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The old college try

Tuition prices keep soaring, but 529 plans can help parents saving for higher education

The old college try
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Besides retirement planning, few financial issues generate as much attention as saving for college. Parents today are often in a better financial position than their parents were a generation ago, and want to bless their children with as much assistance as possible. Additionally, college expenses have sky-rocketed, and many feel a tremendous burden related to its affordability. The dramatic inflation rate associated with college tuition (averaging between 7 percent and 10 percent annually) creates anxiety as to what the expense will be by the time their now young children are college age.

The first thing that has to be done is to determine your goal. Some parents of greater means may want to make sure that they have provided enough college funds for all of their children to have all of their tuition, room, and board covered, for all the years they are in school. Other parents may choose to have their kids go through the same financial aid and loan process that they went through, and not cover all of their tuition for them. Your values and goals have to start the process.

Time is on the side of those who are able to begin saving for college funding early. Lump sum contributions up-front will receive the benefit of "compounding." Of course, many do not have current excess funds sitting around to contribute toward college saving goals, so ongoing monthly contributions will need to suffice.

For years, parents used UGMA/UTMA accounts for college savings (also known as "custodial accounts"). These vehicles were taxed more efficiently than if the funds were in the parents' names, and allowed for outsiders to contribute (such as uncles and grandparents). The downside to these accounts are two-fold, relative to a new vehicle available: (1) There is still some taxation on the investment income and earnings, and (2) The money is irrevocably the property of the child at age 18.

While all of us want to believe that our children will be able to handle receipt of these funds at age 18, wise parents may at least want to plan for the possibility that this will not be the case. While custodial accounts maintain flexibility in how the funds are used (i.e., a house down payment, college expense, etc.), they are an imperfect college savings vehicle. The money becomes the child's money, no matter what, at the age of maturity. However, 529 College Plans (named after Section 529 of the IRS revenue code) provide parents additional options.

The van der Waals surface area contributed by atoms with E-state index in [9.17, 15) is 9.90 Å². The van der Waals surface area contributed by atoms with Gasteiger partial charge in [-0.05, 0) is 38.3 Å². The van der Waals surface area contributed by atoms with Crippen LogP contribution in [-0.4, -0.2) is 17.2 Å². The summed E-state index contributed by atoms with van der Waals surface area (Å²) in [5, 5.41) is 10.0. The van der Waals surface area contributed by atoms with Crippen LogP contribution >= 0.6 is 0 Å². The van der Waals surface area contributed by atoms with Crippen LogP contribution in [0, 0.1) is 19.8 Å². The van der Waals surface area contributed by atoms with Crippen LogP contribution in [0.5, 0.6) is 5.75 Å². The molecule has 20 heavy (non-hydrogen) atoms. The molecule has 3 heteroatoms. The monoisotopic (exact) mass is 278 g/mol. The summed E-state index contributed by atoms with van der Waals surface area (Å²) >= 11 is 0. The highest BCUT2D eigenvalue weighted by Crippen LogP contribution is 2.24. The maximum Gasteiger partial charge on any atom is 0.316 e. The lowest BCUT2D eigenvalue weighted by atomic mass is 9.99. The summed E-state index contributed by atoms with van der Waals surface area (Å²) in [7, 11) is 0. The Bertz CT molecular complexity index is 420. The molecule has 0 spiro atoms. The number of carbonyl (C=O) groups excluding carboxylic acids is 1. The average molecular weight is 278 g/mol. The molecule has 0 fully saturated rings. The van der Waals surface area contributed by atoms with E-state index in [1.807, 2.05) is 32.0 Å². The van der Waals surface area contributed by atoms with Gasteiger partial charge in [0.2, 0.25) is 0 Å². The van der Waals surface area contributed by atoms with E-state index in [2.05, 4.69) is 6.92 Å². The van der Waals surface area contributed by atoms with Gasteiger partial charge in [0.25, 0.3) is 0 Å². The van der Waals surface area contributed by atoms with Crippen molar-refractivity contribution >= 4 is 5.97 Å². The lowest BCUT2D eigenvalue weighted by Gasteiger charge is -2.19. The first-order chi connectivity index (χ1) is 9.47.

These accounts are newer vehicles that provide far greater tax features and control benefits to parents and grandparents. In a 529 plan, substantial funds can be saved for college (the exact dollar amount varies by state), and 100 percent of the income and growth of the account will be tax free, if the funds are used for qualified college expenses. Additionally, the funds are always at the control of the parent. The beneficiary can be changed by the parent, and all decisions related to the funds remain the right of the parent to make.

A few caveats: Which 529 plan you choose should depend on what state you reside in, and what plan offers the best investment features to you. There are some particulars state-by-state you should be aware of before proceeding. Additionally, if your goal in saving for a child is not related to college (such as private elementary school, or future real estate assistance), a 529 account is not the vehicle for you.

But for college saving, 529 accounts provide far greater advantages than did vehicles available in the past. For parents who lack the resources to contribute to their children's college savings, a future article will deal with the plethora of opportunities available in the world of financial aid and grants.

David L. Bahnsen

David is a financial adviser and frequent WORLD Radio guest. He serves as chief investment officer of The Bahnsen Group, a national wealth management firm managing more than $3.7 billion in client capital. He is the author of There’s No Free Lunch: 250 Economic Truths.


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